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JavaScript was written by Brendan Eich at Netscape in 10 days in May 1995. Previously known as Mocha and LiveScript, it was first incorporated into the Netscape Navigator in 1995 along with Sun Microsystems' Java language.

Microsoft script technologies, VBScript and JScript, were released in 1996. JScript was a part of Internet Explorer 3, and was available for server-side scripting in Internet Information Server. Web developers attempted to optimize websites for both Internet Explorer and Netscape Navigator, but technical obstacles and differences between the Netscape and Microsoft technologies lead to the use of "best viewed in Netscape" and "best viewed in Internet Explorer" logos that characterized the early browser war years.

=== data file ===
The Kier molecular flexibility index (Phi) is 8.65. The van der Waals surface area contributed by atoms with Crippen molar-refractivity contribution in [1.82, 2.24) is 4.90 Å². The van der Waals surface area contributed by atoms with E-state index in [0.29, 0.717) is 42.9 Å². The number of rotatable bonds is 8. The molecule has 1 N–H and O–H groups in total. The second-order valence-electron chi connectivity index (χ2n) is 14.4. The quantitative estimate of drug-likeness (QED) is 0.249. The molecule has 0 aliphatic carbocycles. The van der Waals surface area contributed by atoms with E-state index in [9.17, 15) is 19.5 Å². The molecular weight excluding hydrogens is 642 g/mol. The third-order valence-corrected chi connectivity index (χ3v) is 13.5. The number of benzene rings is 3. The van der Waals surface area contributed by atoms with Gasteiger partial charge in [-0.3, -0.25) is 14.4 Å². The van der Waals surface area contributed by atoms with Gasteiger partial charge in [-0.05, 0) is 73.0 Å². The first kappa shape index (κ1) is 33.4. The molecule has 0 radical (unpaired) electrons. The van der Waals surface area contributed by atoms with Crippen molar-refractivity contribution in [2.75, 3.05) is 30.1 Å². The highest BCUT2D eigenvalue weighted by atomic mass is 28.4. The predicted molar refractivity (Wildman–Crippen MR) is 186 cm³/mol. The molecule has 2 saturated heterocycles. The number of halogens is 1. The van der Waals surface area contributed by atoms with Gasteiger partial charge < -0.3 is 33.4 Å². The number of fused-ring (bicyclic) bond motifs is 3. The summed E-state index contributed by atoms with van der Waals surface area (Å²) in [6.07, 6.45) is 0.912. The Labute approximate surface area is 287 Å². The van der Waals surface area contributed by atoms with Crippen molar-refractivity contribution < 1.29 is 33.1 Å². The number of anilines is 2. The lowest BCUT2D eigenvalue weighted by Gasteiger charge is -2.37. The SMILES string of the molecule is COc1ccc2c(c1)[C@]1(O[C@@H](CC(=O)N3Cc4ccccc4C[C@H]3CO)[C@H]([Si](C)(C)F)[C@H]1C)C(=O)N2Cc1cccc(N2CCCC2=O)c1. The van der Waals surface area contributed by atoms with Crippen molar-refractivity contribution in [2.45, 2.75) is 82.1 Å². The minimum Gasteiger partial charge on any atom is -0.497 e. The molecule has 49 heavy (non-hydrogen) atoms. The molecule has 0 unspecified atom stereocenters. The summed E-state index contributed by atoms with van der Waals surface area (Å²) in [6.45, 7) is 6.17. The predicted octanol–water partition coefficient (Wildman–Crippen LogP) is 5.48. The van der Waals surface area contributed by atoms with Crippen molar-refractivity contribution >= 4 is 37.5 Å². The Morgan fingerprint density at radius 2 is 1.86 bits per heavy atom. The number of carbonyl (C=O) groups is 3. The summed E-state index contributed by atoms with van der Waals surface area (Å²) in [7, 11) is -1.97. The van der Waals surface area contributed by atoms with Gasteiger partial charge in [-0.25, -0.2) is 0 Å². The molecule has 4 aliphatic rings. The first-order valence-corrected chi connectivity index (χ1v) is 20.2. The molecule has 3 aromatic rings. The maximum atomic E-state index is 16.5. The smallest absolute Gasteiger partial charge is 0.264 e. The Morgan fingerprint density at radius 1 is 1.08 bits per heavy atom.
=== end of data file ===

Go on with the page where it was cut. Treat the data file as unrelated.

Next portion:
In November 1996, Netscape submitted JavaScript to Ecma International to carve out a standard specification, which other browser vendors could then implement based on the work done by Netscape. This led to the official release of the language specification ECMAScript published in the first edition of the ECMA-262 standard in June 1997.

Following in June 1998 was the release of ECMAScript 2, followed by ECMAScript 3 in December 1999. ECMAScript 3 is the baseline for modern day JavaScript.

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